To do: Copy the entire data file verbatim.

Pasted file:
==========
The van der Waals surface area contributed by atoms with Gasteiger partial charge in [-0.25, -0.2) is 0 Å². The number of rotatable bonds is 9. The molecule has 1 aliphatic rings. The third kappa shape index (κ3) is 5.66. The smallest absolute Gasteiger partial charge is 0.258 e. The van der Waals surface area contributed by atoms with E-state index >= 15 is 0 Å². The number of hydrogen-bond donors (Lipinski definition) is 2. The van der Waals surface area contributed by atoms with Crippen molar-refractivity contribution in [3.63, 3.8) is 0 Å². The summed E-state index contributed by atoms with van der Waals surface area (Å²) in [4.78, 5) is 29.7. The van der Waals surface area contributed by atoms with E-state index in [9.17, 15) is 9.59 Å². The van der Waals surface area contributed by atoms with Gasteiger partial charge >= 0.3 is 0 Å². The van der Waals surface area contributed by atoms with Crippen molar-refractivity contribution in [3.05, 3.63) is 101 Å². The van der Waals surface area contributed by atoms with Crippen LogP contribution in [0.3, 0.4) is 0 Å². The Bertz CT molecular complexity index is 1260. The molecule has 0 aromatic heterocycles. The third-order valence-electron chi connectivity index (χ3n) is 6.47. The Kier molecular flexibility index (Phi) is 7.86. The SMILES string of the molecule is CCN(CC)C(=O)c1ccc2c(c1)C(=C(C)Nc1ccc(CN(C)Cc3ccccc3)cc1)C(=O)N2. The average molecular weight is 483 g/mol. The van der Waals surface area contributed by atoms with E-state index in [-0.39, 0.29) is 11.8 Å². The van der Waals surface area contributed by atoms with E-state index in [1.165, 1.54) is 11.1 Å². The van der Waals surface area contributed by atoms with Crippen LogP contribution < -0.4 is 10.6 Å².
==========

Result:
The van der Waals surface area contributed by atoms with Gasteiger partial charge in [-0.25, -0.2) is 0 Å². The number of rotatable bonds is 9. The molecule has 1 aliphatic rings. The third kappa shape index (κ3) is 5.66. The smallest absolute Gasteiger partial charge is 0.258 e. The van der Waals surface area contributed by atoms with E-state index >= 15 is 0 Å². The number of hydrogen-bond donors (Lipinski definition) is 2. The van der Waals surface area contributed by atoms with Crippen molar-refractivity contribution in [3.63, 3.8) is 0 Å². The summed E-state index contributed by atoms with van der Waals surface area (Å²) in [4.78, 5) is 29.7. The van der Waals surface area contributed by atoms with E-state index in [9.17, 15) is 9.59 Å². The van der Waals surface area contributed by atoms with Gasteiger partial charge >= 0.3 is 0 Å². The van der Waals surface area contributed by atoms with Crippen molar-refractivity contribution in [3.05, 3.63) is 101 Å². The van der Waals surface area contributed by atoms with Crippen LogP contribution in [0.3, 0.4) is 0 Å². The Bertz CT molecular complexity index is 1260. The molecule has 0 aromatic heterocycles. The third-order valence-electron chi connectivity index (χ3n) is 6.47. The Kier molecular flexibility index (Phi) is 7.86. The SMILES string of the molecule is CCN(CC)C(=O)c1ccc2c(c1)C(=C(C)Nc1ccc(CN(C)Cc3ccccc3)cc1)C(=O)N2. The average molecular weight is 483 g/mol. The van der Waals surface area contributed by atoms with E-state index in [-0.39, 0.29) is 11.8 Å². The van der Waals surface area contributed by atoms with E-state index in [1.165, 1.54) is 11.1 Å². The van der Waals surface area contributed by atoms with Crippen LogP contribution < -0.4 is 10.6 Å².